Still, IT employers are combing the ranks of recent college graduates to find malleable mindsets and to inject new energy into DevOps culture.
"I tend to create pressure around me to go find some hot shots that are coming out of school that are motivated, that have today's skill set, that could really immerse themselves in this space -- rather than the legacy guys that have been in the business for 30 years and this app development thing is kind of a side job," said Chris Mossengren, program manager at the Mobility Center of Excellence for BJC HealthCare in St. Louis. "We need to apply much more focus and specific cost-center funding to this environment."
Internships are a way to bridge this gap at some forward-thinking companies such as CloudHealth Technologies, a cloud service management platform maker in Boston.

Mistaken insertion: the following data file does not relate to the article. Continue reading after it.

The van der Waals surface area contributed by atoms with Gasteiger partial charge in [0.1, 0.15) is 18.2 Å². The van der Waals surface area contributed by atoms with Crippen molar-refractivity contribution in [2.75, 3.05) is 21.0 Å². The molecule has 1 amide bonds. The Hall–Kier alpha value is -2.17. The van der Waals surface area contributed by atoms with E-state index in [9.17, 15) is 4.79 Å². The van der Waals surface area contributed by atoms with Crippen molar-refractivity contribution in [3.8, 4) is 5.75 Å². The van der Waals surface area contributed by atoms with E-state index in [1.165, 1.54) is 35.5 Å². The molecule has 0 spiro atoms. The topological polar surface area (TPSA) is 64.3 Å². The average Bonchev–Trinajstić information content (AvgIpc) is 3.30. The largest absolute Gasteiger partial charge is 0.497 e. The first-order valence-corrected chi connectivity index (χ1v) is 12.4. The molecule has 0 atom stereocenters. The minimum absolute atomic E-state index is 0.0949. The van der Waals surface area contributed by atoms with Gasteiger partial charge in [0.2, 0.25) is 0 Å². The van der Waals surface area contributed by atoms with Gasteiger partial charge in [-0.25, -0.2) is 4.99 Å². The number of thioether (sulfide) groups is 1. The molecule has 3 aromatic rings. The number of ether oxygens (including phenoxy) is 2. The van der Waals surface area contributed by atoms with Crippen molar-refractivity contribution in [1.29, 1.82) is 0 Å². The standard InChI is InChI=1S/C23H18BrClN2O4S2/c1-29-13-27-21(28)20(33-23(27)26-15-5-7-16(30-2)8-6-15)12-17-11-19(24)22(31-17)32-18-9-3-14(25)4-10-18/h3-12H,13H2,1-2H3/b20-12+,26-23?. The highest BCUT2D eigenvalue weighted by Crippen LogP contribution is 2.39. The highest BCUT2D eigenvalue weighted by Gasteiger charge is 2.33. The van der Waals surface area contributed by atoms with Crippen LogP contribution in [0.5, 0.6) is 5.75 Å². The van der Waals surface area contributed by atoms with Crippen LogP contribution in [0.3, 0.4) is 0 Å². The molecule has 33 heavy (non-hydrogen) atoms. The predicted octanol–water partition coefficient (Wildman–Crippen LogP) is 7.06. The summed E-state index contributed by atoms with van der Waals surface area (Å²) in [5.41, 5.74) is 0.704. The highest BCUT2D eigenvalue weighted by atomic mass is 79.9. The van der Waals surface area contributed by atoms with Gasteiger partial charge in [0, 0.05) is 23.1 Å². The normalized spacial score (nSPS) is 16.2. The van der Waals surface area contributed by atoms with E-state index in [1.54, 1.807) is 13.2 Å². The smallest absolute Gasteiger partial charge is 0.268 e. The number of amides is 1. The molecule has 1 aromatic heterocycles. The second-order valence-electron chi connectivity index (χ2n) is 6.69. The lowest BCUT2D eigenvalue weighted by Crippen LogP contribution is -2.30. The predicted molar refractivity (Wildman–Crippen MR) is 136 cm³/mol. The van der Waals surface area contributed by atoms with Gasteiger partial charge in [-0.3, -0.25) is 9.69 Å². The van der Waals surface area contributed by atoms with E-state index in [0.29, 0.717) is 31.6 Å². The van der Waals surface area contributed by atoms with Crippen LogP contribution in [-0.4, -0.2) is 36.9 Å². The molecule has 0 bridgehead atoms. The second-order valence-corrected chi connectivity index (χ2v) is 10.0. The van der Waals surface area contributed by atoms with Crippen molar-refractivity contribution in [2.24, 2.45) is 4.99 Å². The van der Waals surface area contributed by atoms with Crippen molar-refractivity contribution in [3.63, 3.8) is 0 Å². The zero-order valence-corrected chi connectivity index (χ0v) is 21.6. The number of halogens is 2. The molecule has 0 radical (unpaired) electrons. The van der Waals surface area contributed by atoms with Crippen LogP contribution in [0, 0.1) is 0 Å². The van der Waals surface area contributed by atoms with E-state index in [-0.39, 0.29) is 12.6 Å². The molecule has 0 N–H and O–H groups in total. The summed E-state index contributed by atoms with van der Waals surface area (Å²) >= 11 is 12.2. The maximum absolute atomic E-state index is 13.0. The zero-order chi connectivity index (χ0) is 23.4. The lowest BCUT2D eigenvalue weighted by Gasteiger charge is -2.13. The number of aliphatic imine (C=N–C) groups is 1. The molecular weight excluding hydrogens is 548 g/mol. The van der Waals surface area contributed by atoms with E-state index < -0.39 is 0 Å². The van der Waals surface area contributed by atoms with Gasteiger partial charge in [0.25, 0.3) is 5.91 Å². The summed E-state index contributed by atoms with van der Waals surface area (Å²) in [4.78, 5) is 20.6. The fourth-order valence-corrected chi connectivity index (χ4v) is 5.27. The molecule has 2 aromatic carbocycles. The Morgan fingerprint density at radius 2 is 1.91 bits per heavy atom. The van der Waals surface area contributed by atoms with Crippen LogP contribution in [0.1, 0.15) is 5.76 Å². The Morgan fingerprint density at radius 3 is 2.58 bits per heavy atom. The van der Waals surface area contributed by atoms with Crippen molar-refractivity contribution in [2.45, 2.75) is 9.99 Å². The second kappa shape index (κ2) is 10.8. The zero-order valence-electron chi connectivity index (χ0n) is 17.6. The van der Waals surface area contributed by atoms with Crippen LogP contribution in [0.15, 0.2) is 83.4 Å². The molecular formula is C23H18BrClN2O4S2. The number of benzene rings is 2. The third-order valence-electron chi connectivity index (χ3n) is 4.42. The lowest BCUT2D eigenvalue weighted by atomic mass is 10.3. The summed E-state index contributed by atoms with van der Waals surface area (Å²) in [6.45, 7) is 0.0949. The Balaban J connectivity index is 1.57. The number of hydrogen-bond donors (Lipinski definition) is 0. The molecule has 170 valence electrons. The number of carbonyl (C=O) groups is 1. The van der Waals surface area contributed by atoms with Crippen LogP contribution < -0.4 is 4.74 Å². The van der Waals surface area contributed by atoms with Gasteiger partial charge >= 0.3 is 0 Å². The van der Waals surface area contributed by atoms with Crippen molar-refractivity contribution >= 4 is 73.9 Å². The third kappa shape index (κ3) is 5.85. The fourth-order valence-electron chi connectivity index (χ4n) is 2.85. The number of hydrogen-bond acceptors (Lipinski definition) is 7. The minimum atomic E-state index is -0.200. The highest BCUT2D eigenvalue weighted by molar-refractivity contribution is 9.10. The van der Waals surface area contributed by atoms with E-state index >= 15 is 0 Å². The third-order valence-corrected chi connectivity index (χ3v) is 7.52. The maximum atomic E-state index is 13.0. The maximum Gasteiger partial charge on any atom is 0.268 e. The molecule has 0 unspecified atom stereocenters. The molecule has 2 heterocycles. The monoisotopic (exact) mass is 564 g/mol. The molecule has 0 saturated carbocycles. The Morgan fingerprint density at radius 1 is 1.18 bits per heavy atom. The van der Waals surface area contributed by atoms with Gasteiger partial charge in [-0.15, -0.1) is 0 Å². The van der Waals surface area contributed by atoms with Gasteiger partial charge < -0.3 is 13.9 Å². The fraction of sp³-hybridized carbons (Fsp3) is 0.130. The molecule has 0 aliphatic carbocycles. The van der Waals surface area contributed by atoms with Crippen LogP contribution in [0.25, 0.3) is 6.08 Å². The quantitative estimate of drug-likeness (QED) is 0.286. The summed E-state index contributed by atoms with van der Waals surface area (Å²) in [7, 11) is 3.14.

"There's only so much you can learn by listening," said Vikram Pillai, chief architect and director of engineering at CloudHealth, speaking in a panel discussion at DevOps Days Boston in August. "We very much believe in learning by doing."
A freshly minted DevOps training internship program at CloudHealth offered all of its engineers some form of access to production, though almost nobody had privileges to delete anything.
"It makes it easy to go deploy things, manage things, and be not afraid of bringing production down," Pillai said. "People shouldn't be afraid of production -- the moment you [become] afraid of production it becomes a danger to doing things."
Internships can work well for people early in their careers, but as older workers need to retrain, certification programs could be another place to start, Kim said.
Panelists in August pooh-poohed the idea of a DevOps certification, saying it's too early in the evolution of the movement to codify skills and that certifications are little more than a piece of paper -- but Kim disagrees.